The School of Scottish Studies was established in 1951 at the University of Edinburgh to collect, archive, research and publish material relating to the cultural life, folklore and traditional arts of Scotland. Over the past sixty years, fieldworkers at the School have made thousands of recordings of songs, instrumental music, tales, verse, customs, beliefs, place-names biographical information and local history. Material in the Sound Archive comes from all over Scotland and its diaspora, and as well as being a rich repository of oral tradition it is invaluable for its range of dialects and accents in Gaelic, Scots and English.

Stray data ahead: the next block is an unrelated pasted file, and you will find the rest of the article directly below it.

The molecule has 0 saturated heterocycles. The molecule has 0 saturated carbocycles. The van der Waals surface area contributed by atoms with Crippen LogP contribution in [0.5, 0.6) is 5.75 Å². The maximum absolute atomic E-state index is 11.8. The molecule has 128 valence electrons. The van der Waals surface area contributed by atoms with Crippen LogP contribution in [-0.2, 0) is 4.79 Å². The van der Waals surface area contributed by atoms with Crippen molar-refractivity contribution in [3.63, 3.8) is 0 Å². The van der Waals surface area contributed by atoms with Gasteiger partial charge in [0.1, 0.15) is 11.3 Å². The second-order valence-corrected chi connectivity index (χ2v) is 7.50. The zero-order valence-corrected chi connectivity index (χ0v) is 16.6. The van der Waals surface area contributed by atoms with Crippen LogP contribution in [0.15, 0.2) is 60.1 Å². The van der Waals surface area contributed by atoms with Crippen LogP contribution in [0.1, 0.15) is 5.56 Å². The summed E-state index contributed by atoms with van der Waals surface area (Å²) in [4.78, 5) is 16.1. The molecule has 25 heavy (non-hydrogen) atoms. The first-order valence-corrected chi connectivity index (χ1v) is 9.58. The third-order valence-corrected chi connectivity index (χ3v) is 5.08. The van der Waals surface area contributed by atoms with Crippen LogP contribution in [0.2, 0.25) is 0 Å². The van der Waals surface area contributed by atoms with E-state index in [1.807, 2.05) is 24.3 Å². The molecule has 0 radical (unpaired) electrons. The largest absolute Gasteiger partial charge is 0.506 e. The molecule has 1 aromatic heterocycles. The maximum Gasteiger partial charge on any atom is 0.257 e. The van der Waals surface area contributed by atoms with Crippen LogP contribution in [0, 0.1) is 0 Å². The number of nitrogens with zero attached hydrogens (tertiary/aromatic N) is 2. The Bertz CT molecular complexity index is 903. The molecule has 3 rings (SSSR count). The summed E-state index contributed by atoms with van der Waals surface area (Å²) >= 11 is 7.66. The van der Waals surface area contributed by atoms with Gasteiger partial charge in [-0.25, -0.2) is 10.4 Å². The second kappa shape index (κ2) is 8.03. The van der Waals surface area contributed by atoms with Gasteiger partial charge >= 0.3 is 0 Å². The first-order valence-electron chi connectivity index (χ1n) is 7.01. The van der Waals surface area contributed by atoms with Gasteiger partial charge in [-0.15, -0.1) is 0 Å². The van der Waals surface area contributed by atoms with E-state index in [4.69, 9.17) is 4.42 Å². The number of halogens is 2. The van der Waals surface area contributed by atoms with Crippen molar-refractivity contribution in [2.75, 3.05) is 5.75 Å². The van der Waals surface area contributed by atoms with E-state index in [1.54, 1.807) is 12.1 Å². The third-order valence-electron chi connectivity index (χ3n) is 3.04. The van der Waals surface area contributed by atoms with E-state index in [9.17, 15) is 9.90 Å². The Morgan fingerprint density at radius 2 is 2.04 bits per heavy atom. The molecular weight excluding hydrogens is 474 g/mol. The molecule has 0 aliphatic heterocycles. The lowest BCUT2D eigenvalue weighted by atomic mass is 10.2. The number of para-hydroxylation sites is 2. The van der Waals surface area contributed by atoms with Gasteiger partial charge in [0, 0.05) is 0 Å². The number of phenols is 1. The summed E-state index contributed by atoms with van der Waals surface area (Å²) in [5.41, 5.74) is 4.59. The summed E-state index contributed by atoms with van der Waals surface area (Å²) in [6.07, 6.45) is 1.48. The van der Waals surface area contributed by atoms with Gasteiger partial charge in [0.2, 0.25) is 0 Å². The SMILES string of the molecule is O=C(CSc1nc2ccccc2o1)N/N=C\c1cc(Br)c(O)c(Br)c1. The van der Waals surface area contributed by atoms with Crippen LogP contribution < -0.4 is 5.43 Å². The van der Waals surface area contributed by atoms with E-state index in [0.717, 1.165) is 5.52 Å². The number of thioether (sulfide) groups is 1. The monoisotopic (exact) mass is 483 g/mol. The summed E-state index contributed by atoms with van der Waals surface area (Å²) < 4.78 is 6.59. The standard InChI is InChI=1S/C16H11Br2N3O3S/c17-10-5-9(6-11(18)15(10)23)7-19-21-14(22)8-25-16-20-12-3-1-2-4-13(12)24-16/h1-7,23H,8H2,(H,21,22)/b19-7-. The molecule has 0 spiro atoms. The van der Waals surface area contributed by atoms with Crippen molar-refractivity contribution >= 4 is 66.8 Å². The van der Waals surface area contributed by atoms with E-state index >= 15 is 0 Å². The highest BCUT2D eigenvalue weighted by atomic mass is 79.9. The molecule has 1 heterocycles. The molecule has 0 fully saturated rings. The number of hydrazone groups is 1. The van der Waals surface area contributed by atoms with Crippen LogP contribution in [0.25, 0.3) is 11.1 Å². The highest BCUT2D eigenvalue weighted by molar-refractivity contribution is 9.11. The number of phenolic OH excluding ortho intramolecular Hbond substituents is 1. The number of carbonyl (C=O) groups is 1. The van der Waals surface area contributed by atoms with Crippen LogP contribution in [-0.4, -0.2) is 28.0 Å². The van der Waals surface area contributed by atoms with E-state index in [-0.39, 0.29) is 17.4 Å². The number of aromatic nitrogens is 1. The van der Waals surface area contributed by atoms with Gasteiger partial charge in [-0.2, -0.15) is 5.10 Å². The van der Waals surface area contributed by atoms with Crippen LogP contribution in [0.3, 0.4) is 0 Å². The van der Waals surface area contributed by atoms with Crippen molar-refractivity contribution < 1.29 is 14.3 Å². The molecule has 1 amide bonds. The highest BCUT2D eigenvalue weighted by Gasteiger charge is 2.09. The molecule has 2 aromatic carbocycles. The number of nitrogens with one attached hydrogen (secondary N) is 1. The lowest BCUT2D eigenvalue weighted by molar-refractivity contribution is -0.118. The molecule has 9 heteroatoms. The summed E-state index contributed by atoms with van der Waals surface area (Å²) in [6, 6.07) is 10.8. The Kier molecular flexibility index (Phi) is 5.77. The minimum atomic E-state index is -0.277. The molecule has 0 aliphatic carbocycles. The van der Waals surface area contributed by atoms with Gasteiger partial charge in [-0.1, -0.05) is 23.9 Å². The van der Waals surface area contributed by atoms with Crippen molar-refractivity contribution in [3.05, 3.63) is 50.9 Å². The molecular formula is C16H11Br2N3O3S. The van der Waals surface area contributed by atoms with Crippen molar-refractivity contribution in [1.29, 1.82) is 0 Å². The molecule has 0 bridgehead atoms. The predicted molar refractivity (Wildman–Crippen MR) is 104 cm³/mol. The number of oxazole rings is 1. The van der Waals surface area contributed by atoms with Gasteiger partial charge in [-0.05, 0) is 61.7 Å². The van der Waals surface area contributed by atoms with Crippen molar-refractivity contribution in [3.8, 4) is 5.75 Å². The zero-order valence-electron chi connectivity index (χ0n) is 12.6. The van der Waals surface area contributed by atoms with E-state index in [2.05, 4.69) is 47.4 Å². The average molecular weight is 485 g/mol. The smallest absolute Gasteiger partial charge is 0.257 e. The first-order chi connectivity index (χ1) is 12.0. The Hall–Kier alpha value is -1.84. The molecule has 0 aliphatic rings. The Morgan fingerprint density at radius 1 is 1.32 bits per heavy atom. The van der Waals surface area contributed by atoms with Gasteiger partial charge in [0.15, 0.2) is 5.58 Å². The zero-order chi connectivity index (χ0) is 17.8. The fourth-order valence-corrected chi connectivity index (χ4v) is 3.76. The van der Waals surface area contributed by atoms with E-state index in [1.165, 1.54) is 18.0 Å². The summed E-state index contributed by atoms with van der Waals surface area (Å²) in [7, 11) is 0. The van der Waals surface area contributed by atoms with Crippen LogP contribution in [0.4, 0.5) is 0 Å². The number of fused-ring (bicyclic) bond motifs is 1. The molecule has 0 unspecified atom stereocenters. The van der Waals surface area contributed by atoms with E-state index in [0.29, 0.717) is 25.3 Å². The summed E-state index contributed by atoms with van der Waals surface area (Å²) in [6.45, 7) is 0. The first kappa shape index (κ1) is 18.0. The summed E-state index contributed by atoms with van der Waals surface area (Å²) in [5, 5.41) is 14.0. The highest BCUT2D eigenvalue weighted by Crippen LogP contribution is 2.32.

The early collectors visited crofting, farming and fishing communities obtaining information on subjects such as the life of crofters and farm servants, the agricultural year, food gathering and preparation, house construction, the herring industry, traditional medicine, animal husbandry, emigration, whaling, religion, weather lore, lifecycle and seasonal customs. Urban life has also been documented and there are recollections of shipbuilding, factory work, transport, housing and street life, schooling, as well as contemporary fieldwork examining the re-invention of customs and use of ‘heritage’. Recordings from the Scottish Place Name Survey, and the Linguistic Survey of Scotland are also available along with ancillary materials such as maps and field notebooks. There is a substantial number of donated collections in the Sound Archive, including various local history projects, among them the notable Scottish Labour History Project which focused on work and occupations in the central belt during the 20th century.